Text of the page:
Radiant Creek is located within the upper Clearwater River, one of the priority watersheds identified by Alberta Environment and Parks (AEP) for native trout recovery. In the recent past, Radiant Creek has flooded out of its natural channel downstream of the Forestry Trunk Road. It is likely the road and culvert or bridge at the time exacerbated the effects of flooding resulting in a flow constriction, causing increased stream velocity – similar to the effect you get when you pinch a garden hose. Following the flooding, increased grazing and trampling pressure on the riparian area and stream bed by cattle and wild horses have not allowed this degraded stream reach to recover resulting in it becoming shallower and wider than upstream and downstream reaches. To address this issue, Trout Unlimited Canada (TUC) has implemented a “low tech processed-based restoration (LTPBR)” pilot project. LTPBR is a stream restoration concept that uses simple, low-cost structural additions in structurally starved riverscapes. The specific technique used at Radiant Creek is known as Post-Assisted Log Structures (PALS). PALS are simulated log jams made by piling logs and branches in the river and pinning them in place with untreated wooden posts. The PALS are strategically placed in order to encourage the stream to meander, create undercut banks, scour deeper sections, and gather fine materials into gravel and sand bars – essentially to mimic and promote the natural process of wood accumulation. The goal is to create complex habitat and stream function using all-natural materials and the power of the flowing water. This process takes time, and the PALS are built to interact with high water events and spring freshets as well as the normal seasonal flows of the stream. Eventually, the untreated posts will rot, and the PALS will transition from man-made structures to lose woody debris in the stream. Prior to completing PALS installation, six transects were established within the project area. At each transect, the crew measured wetted width, wetted depth, bankfull width, and bankfull depth at the cross section. The locations and depth of pools and riffles were also measured and photographed. These data will help to document how the creek responds to the treatment applied. TUC and our partners will continue to monitor the success of the project and make adjustments as needed to ensure positive outcomes, including improved riparian health and function, improved water storage and retention, and year-round habitat for Bull Trout.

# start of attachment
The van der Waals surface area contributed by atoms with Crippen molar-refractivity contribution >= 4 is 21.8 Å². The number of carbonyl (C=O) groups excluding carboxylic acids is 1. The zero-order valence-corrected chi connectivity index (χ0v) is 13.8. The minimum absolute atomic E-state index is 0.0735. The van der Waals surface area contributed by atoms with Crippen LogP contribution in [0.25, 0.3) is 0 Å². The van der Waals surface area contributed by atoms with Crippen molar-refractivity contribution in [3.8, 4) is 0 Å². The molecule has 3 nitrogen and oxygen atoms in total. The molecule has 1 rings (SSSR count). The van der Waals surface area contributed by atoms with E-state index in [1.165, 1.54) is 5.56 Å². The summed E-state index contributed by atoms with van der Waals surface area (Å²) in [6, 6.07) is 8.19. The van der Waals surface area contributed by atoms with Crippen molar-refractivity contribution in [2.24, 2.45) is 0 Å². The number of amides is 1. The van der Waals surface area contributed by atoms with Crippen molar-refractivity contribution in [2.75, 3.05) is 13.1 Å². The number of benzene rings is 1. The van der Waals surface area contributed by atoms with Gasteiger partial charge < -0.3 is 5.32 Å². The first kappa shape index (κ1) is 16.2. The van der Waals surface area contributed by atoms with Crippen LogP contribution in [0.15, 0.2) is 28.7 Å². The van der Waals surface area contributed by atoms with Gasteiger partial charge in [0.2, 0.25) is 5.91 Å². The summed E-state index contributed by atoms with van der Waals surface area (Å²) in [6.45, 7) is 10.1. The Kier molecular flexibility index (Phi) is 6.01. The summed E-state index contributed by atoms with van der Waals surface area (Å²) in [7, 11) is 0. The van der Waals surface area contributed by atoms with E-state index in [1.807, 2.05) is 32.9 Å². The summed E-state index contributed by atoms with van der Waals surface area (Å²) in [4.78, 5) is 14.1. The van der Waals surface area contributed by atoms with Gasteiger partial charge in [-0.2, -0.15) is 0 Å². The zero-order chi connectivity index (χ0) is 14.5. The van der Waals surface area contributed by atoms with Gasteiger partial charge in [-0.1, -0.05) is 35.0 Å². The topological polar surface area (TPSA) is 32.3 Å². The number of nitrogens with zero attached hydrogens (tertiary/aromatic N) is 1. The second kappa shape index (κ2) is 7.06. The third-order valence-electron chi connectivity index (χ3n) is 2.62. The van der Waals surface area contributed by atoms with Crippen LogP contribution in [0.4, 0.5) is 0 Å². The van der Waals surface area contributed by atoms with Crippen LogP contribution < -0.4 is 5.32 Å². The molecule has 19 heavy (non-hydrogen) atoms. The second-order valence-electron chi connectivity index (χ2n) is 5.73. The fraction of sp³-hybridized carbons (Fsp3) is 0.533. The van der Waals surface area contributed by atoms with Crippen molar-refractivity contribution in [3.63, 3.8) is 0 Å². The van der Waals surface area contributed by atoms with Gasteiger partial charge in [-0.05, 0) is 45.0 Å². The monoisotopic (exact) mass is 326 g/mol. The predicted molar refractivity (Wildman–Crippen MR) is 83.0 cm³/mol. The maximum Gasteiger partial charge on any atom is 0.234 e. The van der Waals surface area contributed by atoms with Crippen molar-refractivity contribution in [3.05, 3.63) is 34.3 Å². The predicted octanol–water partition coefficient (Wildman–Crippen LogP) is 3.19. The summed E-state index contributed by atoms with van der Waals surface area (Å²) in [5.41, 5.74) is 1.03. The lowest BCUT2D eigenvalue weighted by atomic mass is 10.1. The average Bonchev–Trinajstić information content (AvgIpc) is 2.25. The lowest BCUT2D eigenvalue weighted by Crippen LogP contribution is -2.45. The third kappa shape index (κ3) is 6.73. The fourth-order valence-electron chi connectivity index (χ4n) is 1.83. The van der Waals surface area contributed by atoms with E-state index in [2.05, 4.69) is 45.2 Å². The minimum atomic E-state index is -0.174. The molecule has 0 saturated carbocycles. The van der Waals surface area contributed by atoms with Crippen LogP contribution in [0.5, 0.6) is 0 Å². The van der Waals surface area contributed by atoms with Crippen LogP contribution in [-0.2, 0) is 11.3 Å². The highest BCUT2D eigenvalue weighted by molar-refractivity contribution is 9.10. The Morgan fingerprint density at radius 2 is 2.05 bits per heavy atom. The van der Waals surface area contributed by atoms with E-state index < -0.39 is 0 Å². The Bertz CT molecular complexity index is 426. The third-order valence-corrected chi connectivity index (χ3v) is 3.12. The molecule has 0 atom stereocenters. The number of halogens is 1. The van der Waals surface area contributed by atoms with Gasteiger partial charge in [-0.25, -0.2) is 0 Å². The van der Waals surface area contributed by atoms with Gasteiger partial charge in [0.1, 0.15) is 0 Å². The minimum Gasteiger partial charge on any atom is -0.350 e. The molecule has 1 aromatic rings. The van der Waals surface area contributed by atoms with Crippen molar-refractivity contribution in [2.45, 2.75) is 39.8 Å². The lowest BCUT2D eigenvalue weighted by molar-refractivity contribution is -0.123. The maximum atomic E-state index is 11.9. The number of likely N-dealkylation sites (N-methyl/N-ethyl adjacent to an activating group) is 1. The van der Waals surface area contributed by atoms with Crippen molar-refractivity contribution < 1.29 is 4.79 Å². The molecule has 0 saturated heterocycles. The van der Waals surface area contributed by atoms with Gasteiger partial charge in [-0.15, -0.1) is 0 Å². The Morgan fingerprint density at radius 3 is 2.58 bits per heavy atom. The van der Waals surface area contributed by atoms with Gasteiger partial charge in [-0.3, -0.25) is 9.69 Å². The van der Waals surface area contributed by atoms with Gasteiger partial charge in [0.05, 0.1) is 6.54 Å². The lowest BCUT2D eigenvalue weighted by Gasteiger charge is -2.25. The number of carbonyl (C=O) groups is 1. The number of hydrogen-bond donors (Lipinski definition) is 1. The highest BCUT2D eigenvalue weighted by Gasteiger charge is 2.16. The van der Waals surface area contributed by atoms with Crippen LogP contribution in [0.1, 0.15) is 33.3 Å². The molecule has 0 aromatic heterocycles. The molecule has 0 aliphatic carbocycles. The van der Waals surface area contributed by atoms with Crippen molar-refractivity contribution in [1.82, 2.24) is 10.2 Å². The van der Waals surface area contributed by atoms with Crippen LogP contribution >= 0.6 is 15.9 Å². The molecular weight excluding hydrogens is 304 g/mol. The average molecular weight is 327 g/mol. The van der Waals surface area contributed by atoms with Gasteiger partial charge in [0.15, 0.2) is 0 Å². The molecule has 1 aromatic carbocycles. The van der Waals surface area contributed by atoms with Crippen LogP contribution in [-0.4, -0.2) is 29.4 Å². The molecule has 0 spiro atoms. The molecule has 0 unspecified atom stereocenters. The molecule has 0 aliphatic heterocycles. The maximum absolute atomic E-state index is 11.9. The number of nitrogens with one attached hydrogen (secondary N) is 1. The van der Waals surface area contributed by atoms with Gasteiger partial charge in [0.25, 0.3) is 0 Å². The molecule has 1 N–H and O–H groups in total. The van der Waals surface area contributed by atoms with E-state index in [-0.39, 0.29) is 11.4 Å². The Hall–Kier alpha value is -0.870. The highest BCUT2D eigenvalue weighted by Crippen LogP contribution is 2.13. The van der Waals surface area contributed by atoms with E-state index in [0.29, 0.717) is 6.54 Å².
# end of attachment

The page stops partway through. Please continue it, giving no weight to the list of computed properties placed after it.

On July 13-16, 2021, TUC constructed ten PALS in the project area, consisting of two mid-channel PALS, and eight bank-attached PALS. For materials, the large woody debris was sourced from a local forestry company. A contractor was hired to deliver the debris (made up of conifer trees) and distribute the debris in piles along the project area in fall 2020. Sharpened, untreated wooden posts were also purchased from a local supplier. These posts were 6 feet long, and 3 inches in diameter. To construct the PALS, woody debris was put into place by hand by a crew of 6-8 people. The debris was arranged with the direction of scour and aggradation in mind. Then, the untreated posts were driven into the streambed using a gas powered post pounder to pin the debris piles in place. To fill in the larger holes, additional pieces of smaller debris were used. Finally, approximately 500 willow stakes were planted throughout the project area.